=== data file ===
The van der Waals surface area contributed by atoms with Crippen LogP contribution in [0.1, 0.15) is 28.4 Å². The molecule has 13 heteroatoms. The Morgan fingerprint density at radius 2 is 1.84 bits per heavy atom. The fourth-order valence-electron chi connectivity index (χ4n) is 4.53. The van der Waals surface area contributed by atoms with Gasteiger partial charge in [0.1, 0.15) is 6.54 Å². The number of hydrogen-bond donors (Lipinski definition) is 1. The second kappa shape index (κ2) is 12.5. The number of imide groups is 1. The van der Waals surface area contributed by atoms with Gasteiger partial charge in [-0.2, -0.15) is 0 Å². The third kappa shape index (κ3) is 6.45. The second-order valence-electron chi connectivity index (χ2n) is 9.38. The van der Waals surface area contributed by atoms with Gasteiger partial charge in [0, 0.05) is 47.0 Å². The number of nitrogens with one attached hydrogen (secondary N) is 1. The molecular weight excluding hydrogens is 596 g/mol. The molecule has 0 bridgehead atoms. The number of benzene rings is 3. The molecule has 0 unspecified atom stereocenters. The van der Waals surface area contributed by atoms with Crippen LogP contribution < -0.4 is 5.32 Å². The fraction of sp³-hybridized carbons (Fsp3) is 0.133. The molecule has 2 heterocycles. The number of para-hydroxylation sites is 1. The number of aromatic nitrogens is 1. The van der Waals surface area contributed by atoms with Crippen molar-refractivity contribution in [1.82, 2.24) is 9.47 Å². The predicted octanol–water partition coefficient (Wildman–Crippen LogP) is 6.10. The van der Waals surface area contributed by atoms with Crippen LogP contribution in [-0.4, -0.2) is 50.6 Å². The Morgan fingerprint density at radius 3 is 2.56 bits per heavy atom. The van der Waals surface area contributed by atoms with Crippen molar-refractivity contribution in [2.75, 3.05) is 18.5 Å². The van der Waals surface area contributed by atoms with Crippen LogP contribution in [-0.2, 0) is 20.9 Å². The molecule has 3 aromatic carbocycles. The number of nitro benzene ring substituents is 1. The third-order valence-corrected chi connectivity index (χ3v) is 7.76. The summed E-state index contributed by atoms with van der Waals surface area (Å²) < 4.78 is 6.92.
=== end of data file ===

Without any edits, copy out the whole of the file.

The van der Waals surface area contributed by atoms with Crippen LogP contribution in [0.1, 0.15) is 28.4 Å². The molecule has 13 heteroatoms. The Morgan fingerprint density at radius 2 is 1.84 bits per heavy atom. The fourth-order valence-electron chi connectivity index (χ4n) is 4.53. The van der Waals surface area contributed by atoms with Gasteiger partial charge in [0.1, 0.15) is 6.54 Å². The number of hydrogen-bond donors (Lipinski definition) is 1. The second kappa shape index (κ2) is 12.5. The number of imide groups is 1. The van der Waals surface area contributed by atoms with Gasteiger partial charge in [-0.2, -0.15) is 0 Å². The third kappa shape index (κ3) is 6.45. The second-order valence-electron chi connectivity index (χ2n) is 9.38. The van der Waals surface area contributed by atoms with Gasteiger partial charge in [0, 0.05) is 47.0 Å². The number of nitrogens with one attached hydrogen (secondary N) is 1. The molecular weight excluding hydrogens is 596 g/mol. The molecule has 0 bridgehead atoms. The number of benzene rings is 3. The molecule has 0 unspecified atom stereocenters. The van der Waals surface area contributed by atoms with Crippen LogP contribution < -0.4 is 5.32 Å². The fraction of sp³-hybridized carbons (Fsp3) is 0.133. The molecule has 2 heterocycles. The number of para-hydroxylation sites is 1. The number of aromatic nitrogens is 1. The van der Waals surface area contributed by atoms with Crippen molar-refractivity contribution in [1.82, 2.24) is 9.47 Å². The predicted octanol–water partition coefficient (Wildman–Crippen LogP) is 6.10. The van der Waals surface area contributed by atoms with Crippen LogP contribution in [-0.4, -0.2) is 50.6 Å². The Morgan fingerprint density at radius 3 is 2.56 bits per heavy atom. The van der Waals surface area contributed by atoms with Crippen molar-refractivity contribution in [2.75, 3.05) is 18.5 Å². The van der Waals surface area contributed by atoms with Crippen LogP contribution in [-0.2, 0) is 20.9 Å². The molecule has 3 aromatic carbocycles. The number of nitro benzene ring substituents is 1. The third-order valence-corrected chi connectivity index (χ3v) is 7.76. The summed E-state index contributed by atoms with van der Waals surface area (Å²) < 4.78 is 6.92.